A reader from Ocklawaha, Jessica Beam, submitted a letter to Ocala-News.com last week to voice her concerns about a high school assignment that asked students, including her son, to condemn nine individuals to hell. She recently wrote a follow-up letter to further discuss the school assignment after another reader submitted a response.
“I have indeed read Dante’s Inferno, and in high school we wrote essays on comprehension of it as well. I have no issues with my son doing the same.
But I want to be clear that the assignment itself was not for the kids to complete the assignment using fictional characters. The assignment was to use anyone whom the student thought fit to be punished. The teacher was clear, it was permissible to use your own parents if you so felt they were deserving of hell.
As a result, these kids wrote stories of gruesome detailed punishment of their own parents and grandparents, and of law enforcement. I am not sure how one can justify a child sitting at home at night and thinking of ways to torture someone that they deem fit for hell. How does this play out in the end, when thoughts become words and words become actions? The experience of “actions have consequences” does not work in this situation, where they choose the consequences of someone else’s actions punishable by torture and eternal death.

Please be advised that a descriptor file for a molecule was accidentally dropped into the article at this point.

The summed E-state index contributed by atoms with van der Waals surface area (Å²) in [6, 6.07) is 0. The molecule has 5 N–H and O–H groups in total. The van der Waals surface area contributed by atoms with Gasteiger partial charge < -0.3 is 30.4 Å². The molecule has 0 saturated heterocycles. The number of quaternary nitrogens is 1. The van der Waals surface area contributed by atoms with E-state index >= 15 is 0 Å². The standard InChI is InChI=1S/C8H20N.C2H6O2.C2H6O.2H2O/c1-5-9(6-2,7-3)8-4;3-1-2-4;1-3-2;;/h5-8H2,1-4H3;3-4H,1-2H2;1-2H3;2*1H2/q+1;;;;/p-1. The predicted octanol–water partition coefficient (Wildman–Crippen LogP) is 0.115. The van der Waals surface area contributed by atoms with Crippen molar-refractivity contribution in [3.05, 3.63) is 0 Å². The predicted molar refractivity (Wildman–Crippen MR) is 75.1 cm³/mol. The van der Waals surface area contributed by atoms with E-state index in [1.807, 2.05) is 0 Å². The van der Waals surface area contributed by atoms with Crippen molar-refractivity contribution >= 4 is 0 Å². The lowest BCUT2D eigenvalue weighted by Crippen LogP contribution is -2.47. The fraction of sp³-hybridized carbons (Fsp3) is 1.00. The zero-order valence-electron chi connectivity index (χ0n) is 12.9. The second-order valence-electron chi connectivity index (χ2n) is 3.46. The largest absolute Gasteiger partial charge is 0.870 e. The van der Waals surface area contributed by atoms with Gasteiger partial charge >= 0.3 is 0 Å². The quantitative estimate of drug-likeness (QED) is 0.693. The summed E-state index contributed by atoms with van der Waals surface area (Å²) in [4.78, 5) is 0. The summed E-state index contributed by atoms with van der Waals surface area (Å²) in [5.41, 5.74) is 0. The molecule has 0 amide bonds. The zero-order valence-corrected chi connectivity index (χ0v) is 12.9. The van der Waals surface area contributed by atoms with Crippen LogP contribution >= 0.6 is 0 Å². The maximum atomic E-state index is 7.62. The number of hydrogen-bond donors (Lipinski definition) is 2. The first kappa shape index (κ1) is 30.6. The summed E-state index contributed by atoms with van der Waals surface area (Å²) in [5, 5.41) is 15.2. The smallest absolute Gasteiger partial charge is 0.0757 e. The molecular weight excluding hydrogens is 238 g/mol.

I do agree with the reader that many of today’s kids are of the video-game reality; I believe that pairing that with the push to think about how to punish someone by torture is not a mix that should go hand-in-hand. And the “eye for an eye” was an Old Testament notion; if your brother slaps your cheek, you should turn the other to him and then react with love. An eye for an eye leaves a room full of blind men.
In this case, a room full of teenagers left to their own creativity of torture leads to actions that we are currently seeing every day in the nightly news.”